is precisely a result of his always inhabiting the edge, not developing a kind of a philosophy that you can sort of say, well, here it is, this is, you know, Batai's system.
And I think maybe one of the differences between them that I suspect you dislike is that Hampou as a poet is perhaps more pleasing and more evocative, and Batai's poetry is more disturbing and difficult and deliberately unpleasant.
But I think they both were seeking that kind of deregulation of the senses, and in particular a kind of a dissociation from the self or the eye, you know, I think we have that with the Zhou Itanotra, the eye is other, but we also have it in Batai's work, where he really opposes what he calls the project.
And what he calls the project is really our tendency to imagine that our self is, that it's this sort of consistent thing that we can project into the future and draw out of the past, and that it has a kind of solidity and separateness from the rest of the world.
And from this perspective, Batai says that salvation is a convenience, right? Salvation is a kind of image of how we perpetuate ourselves.
And against all of that, I think Batai really sought a practice of questioning the self.
And I think it's actually, for me, surprisingly close to certain forms of Buddhist practice.
So I'm thinking of the famous instruction, you know, if you meet the Buddha on the road, kill him.
I think this is actually a very Batai kind of statement. And in fact, Batai said that the answer is when you forget the question.
So there's something kind of quite similar going on there, that the experience of the sacred happens when you abandon all claims to authoritative speech and knowledge.
And for this reason, of course, it's kind of paradoxical to set out and look for it. And we have this paradox with Buddhism too. How do you sort of decide that you're going to stop thinking about something, right? You're still thinking while you're doing that.
And I think in Buddhism, it requires enormous patience, which I think Batai doesn't have. Batai's answer to this is a very violent kind of, I'm going to just explode this self that is so inconvenient and so artificial.
And I'm going to sort of get rid of it through these extreme experiences that he was really interested in.
Well, if I can respond with two examples, one is going back to Hambou, why he was not a Hambou for me.
And the other is what you said about his suspicion towards projects that we're not in our essence is not in the projectual.
When it comes to Hambou, I get tangible evidence. It's not just that his poetry is more beautiful or more pleasing. I get tangible evidence of a breakthrough and access to a state of grace.
In the non-Christian sense of that, just a certain coloring of the world where the miraculous nature of appearances becomes an undeniable experience that overcomes the self with a state of grace.
As opposed with a state of complete prophination and degradation, which I'm sure Batai in search for the state of grace, found a lot of the former, namely degradation, and his texts, his corpus is full of the traces of the degradation and not of this state of grace in my view.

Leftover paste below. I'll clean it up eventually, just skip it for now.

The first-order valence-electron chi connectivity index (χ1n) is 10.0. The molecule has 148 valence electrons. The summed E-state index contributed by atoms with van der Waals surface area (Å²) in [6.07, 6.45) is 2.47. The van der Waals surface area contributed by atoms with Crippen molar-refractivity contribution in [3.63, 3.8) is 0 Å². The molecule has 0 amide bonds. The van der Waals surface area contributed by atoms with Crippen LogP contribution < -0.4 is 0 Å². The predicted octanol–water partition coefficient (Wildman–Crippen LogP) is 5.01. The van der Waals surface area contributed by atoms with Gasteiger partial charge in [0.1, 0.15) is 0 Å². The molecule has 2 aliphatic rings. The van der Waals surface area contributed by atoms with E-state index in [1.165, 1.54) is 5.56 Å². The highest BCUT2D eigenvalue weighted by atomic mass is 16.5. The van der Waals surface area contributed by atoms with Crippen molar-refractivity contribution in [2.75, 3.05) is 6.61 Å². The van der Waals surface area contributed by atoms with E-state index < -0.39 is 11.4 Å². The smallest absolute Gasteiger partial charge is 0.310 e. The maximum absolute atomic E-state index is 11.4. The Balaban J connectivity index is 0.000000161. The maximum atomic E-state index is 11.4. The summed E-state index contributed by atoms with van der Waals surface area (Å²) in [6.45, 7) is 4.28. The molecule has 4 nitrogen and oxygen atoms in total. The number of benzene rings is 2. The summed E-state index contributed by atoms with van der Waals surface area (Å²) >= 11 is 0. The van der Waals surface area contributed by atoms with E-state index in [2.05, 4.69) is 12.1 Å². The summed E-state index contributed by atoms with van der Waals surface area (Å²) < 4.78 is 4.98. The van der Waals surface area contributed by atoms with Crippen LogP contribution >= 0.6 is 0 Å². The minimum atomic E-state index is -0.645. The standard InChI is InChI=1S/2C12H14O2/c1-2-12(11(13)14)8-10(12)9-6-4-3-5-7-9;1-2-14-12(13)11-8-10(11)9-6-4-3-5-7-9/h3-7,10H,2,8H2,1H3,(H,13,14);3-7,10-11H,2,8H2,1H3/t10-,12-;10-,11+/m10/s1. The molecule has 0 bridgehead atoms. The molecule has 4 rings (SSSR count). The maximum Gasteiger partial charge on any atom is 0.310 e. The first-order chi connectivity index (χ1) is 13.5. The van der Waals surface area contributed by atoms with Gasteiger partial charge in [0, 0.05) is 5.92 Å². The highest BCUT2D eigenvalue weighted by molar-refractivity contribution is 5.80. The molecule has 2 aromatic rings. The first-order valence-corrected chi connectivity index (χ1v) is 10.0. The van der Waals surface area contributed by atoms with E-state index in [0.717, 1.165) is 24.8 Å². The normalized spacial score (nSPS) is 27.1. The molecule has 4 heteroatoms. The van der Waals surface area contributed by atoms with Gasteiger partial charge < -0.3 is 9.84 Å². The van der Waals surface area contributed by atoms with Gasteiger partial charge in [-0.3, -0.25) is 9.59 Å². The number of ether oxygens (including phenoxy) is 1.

And therefore, what I sense is a lot of theory about the thing, rather than the thing itself.
When you mention project, and I'm glad we're here so that we can debate this issue because I know that you're the one, if anyone's going to defend him eloquently, it's going to be you.
That all means, but try to defend a moving jump all-sash, not mean who wrote in an article in Sichweschon, a new woman, Stik, a new mystic that concludes with him telling Batai, but we are a project.
Let me see a verse I have the English, but we are a project in spite of our author Batai, not out of cowardice, as Batai claims, nor to flee from anxiety as Batai.
But first and foremost, a project.
This, if a similar state must be sought out, it is because it serves to found our new projects, if a similar state recommended by Batai.
Christian mysticism is a project, it is eternal life that is at issue.
But the joys to which Mr. Batai invites us, if they must only reflect back on themselves, if they must not be inserted,
in the framework of new undertakings, to contribute to forming a new humanity that will surpass itself with new objectives, then these joys are worth no more than the pleasure of drinking a glass of alcohol or warring oneself in the sun on the beach.
Can I continue on, then you...
So he goes on. Consequently, this is last concluding paragraph.
More than in this unusable experience, I suppose, Batai, one is interested in the man who gives himself over in these pages, in his quote, "some choose and bitter soul" in his pathological pride in his self-discussed, in his rigorous logic that masks the incoherence of his thought, in his passionate bad faith in his vain quest for impossible escape.
But here, literary criticism finds its limits. What is left can be dealt with by psychoanalysis.